After each question, simply stop talking and listen (even if there is awkward silence). 
4. After waiting for responses, if you do not like the seller's answers, simply let him or her know that will not work for you unless they are flexible on the TERMS. No terms, no deal. Ignoring the elephant in the room doesn't remove it. Then begin to negotiate terms other than price.  
Those were just a couple of simple, yet golden nuggets from Ron LeGrand's presentation, and if utilized, could literally save you thousands, if not tens of thousands of dollars on your next purchase.

There are many fees which professional property managers charge residents that mom and pop landlords miss out on. A frequent contributor to the Q&A forum and regular attendee of our Landlord Conventions recently shared last week how he decided to try one of the ideas he had heard at a Convention. He was astounded by how much money he may have been losing out on over the years. The landlord shares the story below:
"How much money have I lost?? I've heard about the lease origination fee a little bit, but never gave it much thought until this last convention. The lease origination fee actually made it to my to-do list. I threw it out there today through a text when someone was asking about the total to move in. I told them the rent, security deposit and the $100 lease origination fee. He asked me through text about 1/2 hr later why the fee was so high and that he's never had one that high.
Okay, two things: 1) The first feedback said that it was too high, 2) HE'S HAD THEM BEFORE!!! So my dumpiest rental has an interested party that has HAD origination fees in the past on apartments, and the potential resident just thought mine was high. Okay, fair enough. I'll drop them a bit in the future, but they're on the menu to stay!
In the discussion on our Forum that followed this landlord's revelation, not to my surprise, another landlord questioned whether he thought it was a good idea or not.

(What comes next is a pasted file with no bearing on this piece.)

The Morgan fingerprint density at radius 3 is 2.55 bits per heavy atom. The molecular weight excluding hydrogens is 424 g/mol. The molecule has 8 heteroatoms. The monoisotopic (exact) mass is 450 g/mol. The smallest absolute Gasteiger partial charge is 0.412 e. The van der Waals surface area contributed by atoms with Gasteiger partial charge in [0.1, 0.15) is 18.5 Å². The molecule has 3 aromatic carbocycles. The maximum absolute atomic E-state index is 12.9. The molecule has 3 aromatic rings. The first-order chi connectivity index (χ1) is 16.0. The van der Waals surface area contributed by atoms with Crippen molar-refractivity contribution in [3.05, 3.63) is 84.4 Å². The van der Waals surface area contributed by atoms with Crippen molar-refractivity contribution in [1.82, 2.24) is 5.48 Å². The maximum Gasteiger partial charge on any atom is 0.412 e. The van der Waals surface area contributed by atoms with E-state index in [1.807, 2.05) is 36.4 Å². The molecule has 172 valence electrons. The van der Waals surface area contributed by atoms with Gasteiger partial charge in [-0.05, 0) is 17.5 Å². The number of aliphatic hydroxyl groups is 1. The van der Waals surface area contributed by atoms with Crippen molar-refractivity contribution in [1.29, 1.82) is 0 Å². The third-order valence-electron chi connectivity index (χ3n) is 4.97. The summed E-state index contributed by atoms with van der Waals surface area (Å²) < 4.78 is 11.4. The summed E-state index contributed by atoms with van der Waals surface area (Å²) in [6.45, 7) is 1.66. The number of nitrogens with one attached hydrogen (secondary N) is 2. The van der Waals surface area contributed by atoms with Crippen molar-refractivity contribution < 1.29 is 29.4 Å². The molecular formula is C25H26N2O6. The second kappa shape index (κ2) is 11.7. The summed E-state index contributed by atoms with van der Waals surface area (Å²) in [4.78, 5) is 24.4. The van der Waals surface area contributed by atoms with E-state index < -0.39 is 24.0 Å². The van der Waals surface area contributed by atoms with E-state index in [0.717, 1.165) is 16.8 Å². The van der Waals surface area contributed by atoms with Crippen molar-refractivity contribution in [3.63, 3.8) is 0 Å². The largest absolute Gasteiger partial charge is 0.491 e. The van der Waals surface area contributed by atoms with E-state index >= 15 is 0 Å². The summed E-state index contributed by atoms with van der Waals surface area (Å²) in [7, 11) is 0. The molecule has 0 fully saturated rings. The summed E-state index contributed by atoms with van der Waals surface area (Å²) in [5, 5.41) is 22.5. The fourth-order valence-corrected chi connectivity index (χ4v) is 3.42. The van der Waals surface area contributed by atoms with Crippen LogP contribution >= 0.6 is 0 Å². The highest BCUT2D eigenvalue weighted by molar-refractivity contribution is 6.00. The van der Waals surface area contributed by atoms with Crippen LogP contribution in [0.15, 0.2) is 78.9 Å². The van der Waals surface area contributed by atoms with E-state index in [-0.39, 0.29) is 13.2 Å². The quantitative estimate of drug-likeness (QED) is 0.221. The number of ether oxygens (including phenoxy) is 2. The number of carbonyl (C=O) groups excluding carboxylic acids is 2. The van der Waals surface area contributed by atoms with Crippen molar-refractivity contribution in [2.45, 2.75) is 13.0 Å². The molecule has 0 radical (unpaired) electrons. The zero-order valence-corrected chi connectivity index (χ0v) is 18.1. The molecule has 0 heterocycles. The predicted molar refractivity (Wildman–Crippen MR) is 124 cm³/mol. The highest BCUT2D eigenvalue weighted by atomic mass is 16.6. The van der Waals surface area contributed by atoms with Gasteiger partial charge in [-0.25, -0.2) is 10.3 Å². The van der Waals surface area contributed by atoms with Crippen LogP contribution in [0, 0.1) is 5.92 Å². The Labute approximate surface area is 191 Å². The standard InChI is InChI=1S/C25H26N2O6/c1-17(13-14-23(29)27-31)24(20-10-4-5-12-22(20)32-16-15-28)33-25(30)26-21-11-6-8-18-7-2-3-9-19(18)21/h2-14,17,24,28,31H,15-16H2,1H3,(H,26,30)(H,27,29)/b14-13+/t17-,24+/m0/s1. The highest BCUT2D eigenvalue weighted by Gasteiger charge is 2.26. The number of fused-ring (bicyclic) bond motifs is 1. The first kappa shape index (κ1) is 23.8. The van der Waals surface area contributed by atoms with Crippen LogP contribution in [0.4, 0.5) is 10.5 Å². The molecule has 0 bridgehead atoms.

My Response: I will continue to encourage landlords to get out of their own little "do-it-all-yourself" landlording world and visit apartment communities or even professional property management companies that manage single family rentals in your area. Go and actually witness their leasing process and the fees they charge. If you take time to do this one simple exercise, many of you will be utterly amazed at the amount of additional money they collect as simply standard operating procedure. Am I saying that you need to charge all the same fees? Not necessarily, but at least know what your competition is charging and intelligently consider your options. Also be sure to check state laws regarding the legality of charging fees, because in a few states, like Massachusetts, some fees are not allowed. That's another reason why it's suggested to study what successful and established professional property managers are charging during the leasing process.
That's just smart business; instead of simply saying in theory how "you" would respond. Stop looking at things only through your limited landlord lens and truly see what others are doing and how their customers respond. Good for the landlord who tried the idea and kept his mind (and notebook) open to new ideas. And most importantly, for applying and "integrating" the idea into his menu (his rental business system).

There are several ways and website tools to help determine comparable rent prices in your area. For example, here are just a few websites that you may find helpful:

Provide a zip code or address to find local properties that are available to rent.  
* RentBits - Track average rental rates for the last 14 months via the Rentbits directory.
* Rentometer -Rentometer is the easy way to compare your rent with other local properties.
* Zillow - Zillow offers "Rent Zestimate" data that can be found by entering any address into their search.
* Ziply - Enter an address to find out a property's projected rent amount and assess the marketability of the property by examining crime rate, school ratings, Demographics, and more.
The above tips are shared by regular contributors to the popular Q&A forum, by real estate authors and by Jeffrey Taylor, To receive a free sample of Mr. Landlord newsletter, call 1-800-950-2250 or visit their informative Q&A Forum at, where you can ask landlording questions and seek the advice of other rental owners 24 hours a day.